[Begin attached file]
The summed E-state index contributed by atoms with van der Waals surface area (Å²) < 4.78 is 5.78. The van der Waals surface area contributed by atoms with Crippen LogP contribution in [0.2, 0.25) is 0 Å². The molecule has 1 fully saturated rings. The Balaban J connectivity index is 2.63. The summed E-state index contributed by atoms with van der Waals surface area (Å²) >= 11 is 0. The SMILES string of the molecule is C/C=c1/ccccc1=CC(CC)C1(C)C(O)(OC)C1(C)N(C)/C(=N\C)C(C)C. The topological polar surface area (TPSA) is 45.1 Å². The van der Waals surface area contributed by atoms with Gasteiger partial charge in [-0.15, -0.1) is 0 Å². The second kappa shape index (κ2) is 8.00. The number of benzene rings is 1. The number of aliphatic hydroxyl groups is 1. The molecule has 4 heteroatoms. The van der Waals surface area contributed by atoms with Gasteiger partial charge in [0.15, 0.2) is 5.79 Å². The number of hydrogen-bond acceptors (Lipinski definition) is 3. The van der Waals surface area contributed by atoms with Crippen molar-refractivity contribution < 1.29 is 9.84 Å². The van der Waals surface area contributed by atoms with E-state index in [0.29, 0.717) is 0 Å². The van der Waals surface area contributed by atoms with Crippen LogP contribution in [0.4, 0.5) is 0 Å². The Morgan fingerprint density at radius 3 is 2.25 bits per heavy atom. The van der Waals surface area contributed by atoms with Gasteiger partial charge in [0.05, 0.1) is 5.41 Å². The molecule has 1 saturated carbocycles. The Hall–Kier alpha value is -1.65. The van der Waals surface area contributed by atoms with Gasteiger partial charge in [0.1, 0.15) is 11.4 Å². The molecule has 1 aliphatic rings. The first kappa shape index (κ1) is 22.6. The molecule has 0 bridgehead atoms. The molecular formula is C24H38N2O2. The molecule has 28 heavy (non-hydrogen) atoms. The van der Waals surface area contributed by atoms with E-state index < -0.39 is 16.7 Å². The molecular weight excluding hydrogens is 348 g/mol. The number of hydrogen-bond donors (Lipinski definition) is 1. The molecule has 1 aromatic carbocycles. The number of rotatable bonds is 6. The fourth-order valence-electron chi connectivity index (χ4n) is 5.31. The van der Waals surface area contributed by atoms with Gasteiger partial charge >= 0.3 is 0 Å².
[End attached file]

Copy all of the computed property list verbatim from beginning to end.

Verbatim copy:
The summed E-state index contributed by atoms with van der Waals surface area (Å²) < 4.78 is 5.78. The van der Waals surface area contributed by atoms with Crippen LogP contribution in [0.2, 0.25) is 0 Å². The molecule has 1 fully saturated rings. The Balaban J connectivity index is 2.63. The summed E-state index contributed by atoms with van der Waals surface area (Å²) >= 11 is 0. The SMILES string of the molecule is C/C=c1/ccccc1=CC(CC)C1(C)C(O)(OC)C1(C)N(C)/C(=N\C)C(C)C. The topological polar surface area (TPSA) is 45.1 Å². The van der Waals surface area contributed by atoms with Gasteiger partial charge in [-0.15, -0.1) is 0 Å². The second kappa shape index (κ2) is 8.00. The number of benzene rings is 1. The number of aliphatic hydroxyl groups is 1. The molecule has 4 heteroatoms. The van der Waals surface area contributed by atoms with Gasteiger partial charge in [0.15, 0.2) is 5.79 Å². The number of hydrogen-bond acceptors (Lipinski definition) is 3. The van der Waals surface area contributed by atoms with Crippen molar-refractivity contribution < 1.29 is 9.84 Å². The van der Waals surface area contributed by atoms with E-state index in [0.29, 0.717) is 0 Å². The van der Waals surface area contributed by atoms with Crippen LogP contribution in [0.4, 0.5) is 0 Å². The Morgan fingerprint density at radius 3 is 2.25 bits per heavy atom. The van der Waals surface area contributed by atoms with Gasteiger partial charge in [0.05, 0.1) is 5.41 Å². The molecule has 1 saturated carbocycles. The Hall–Kier alpha value is -1.65. The van der Waals surface area contributed by atoms with Gasteiger partial charge in [0.1, 0.15) is 11.4 Å². The molecule has 1 aliphatic rings. The first kappa shape index (κ1) is 22.6. The molecule has 0 bridgehead atoms. The molecular formula is C24H38N2O2. The molecule has 28 heavy (non-hydrogen) atoms. The van der Waals surface area contributed by atoms with E-state index < -0.39 is 16.7 Å². The molecular weight excluding hydrogens is 348 g/mol. The number of hydrogen-bond donors (Lipinski definition) is 1. The molecule has 1 aromatic carbocycles. The number of rotatable bonds is 6. The fourth-order valence-electron chi connectivity index (χ4n) is 5.31. The van der Waals surface area contributed by atoms with Gasteiger partial charge >= 0.3 is 0 Å².